Tree enjoyed an afternoon yesterday in the office keeping half an eye on all the Twitter activity relating to General Synod. One particularly poignant tweet asked if anyone there was actually listening and voting, as everyone seemed to be tweeting the debates.
After the heavily tweeted debate on a motion (with amendments and amendments to amendments) about the Church of England’s relationship with ACNA, the Anglican Church in North America, things quietened considerably for the next session which was a presentation by military chaplains. Far fewer tweets, but all very appreciative of the work of the chaplains to our armed forces.
Having spent ten days of his theological training with a naval chaplain, Tree was gratified to hear that Synod had set aside time to consider this aspect of the church’s ministry. The Chaplains work with people who are largely of an age group that is notable by its absence in many churches. They deal with difficult circumstances on the cutting edge and provide a Christian presence and witness in what must often seem like very God-forsaken situations.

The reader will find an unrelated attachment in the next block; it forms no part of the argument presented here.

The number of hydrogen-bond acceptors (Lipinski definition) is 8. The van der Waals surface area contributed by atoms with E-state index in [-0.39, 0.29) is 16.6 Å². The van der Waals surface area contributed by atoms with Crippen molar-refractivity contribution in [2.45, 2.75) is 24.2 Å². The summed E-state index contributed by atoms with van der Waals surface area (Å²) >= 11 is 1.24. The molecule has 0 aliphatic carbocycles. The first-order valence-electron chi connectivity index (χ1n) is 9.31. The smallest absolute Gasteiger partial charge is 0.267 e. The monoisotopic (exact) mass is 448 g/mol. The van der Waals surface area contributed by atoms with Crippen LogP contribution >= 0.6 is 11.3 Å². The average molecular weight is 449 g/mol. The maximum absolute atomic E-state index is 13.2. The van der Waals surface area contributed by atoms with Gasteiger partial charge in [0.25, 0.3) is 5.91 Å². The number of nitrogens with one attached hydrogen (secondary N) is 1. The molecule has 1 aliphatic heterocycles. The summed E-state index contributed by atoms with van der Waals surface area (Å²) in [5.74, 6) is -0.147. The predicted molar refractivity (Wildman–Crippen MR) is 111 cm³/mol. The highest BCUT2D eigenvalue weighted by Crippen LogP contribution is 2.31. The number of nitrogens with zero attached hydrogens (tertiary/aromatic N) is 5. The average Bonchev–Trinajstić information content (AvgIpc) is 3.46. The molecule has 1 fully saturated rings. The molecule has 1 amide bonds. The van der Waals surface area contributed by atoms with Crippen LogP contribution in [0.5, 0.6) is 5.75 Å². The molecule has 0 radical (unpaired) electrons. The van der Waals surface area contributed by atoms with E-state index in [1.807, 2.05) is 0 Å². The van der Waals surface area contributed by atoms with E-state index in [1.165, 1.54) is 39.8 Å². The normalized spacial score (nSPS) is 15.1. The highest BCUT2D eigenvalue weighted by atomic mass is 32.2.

We have, thank goodness, moved away from the days of the First World War when the chaplains’ role was seen as being to instill “backbone” into the troops and convince them that God was on their side. During my brief attachment I sat in on sessions where some of the ethical and moral dilemmas associated with military life were freely and openly discussed with trainees. The chaplains I met were well respected by the people around them and provided real, and independent, pastoral care. And surely. if the gospel has anything to say, it has it to say to people engaged in this aspect of life that many would prefer not to think about too much or too often.
In a time when we occasionally hear stories of soldiers, sailors and airmen being treated shoddily and with hostility by some of the folks back home, it was pleasing to hear that the Synod gave these chaplains a standing ovation.